The toys-to-life market has one less major player today, and unfortunately that also means that hundreds of employees have also lost their jobs.
In a blog post made this afternoon, Avalanche Software's John Blackburn announced that Disney would be discontinuing Disney Infinity in June. Additional information emerging from an earnings report and investor call indicates that Disney will be closing developer Avalanche Software. According to the Wall Street Journal's Ben Fritz, this will result in the release of nearly 300 employees.
The earnings report is (understandably) filled with lots of business jargon that makes it hard to follow. I'm not an expert, but I'll try to break it down as best as I can:
The long and short is that Disney is sitting on a ton of Infinity merchandise that just isn't worth the money they thought it would be, leading the company to make a sharp exit from the games publishing market.
Don't expect this to be the end of Marvel, Star Wars, and other Disney-property games, though. In a statement provided to GamesBeat, Disney confirmed that it will continue to license its many properties out to other developers and offered some additional perspective on their decision to cancel future Infinity products:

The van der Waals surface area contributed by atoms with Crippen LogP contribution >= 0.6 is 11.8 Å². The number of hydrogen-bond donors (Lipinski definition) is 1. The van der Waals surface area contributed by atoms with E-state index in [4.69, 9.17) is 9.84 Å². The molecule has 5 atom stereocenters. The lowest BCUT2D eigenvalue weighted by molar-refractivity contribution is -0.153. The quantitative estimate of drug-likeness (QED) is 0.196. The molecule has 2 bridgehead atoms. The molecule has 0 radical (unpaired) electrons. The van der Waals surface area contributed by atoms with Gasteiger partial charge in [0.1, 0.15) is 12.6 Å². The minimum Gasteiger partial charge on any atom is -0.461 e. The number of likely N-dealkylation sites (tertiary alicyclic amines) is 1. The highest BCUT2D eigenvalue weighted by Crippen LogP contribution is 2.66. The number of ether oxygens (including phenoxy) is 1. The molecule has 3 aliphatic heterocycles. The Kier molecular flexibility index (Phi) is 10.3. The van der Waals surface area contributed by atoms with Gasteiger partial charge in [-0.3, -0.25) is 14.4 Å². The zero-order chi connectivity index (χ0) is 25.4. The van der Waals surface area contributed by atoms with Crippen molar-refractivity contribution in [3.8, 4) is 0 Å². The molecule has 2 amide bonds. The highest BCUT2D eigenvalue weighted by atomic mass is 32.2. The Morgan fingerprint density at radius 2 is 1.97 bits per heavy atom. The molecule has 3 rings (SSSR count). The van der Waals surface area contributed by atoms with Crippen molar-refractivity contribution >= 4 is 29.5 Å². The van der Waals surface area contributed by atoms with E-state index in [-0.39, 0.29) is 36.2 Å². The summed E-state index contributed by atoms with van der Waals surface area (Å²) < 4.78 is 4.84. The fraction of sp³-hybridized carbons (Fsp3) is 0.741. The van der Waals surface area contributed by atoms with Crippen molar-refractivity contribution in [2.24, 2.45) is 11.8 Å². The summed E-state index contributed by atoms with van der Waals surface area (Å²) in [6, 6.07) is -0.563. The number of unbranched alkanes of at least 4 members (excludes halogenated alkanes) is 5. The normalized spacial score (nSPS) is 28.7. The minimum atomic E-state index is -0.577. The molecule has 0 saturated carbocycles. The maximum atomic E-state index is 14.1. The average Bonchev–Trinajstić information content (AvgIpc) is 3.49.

After a thorough evaluation, we have modified our approach to console gaming and will transition exclusively to a licensing model. This shift in strategy means we will cease production of Disney Infinity, where the lack of growth in the toys-to-life market, coupled with high development costs, has created a challenging business model. This means that we will be shutting down Avalanche, our internal studio that developed the game. This was a difficult decision that we did not take lightly given the quality of Disney Infinity and its many passionate fans.
According to Blackburn, Infinity will offer two more retail releases, "including three new characters from Alice Through the Looking Glass later this month, and the Finding Dory Play Set launching in June." Blackburn additionally thanked the long term fans of the series for their support and enthusiasm.
It's worth taking a peak at Avalanche's development history, which includes a number of late 90s console ports of major Midway games like Mortal Kombat Trilogy and NFL Blitz 2000.
Hopefully those affected by these layoffs will be able to find new employment soon.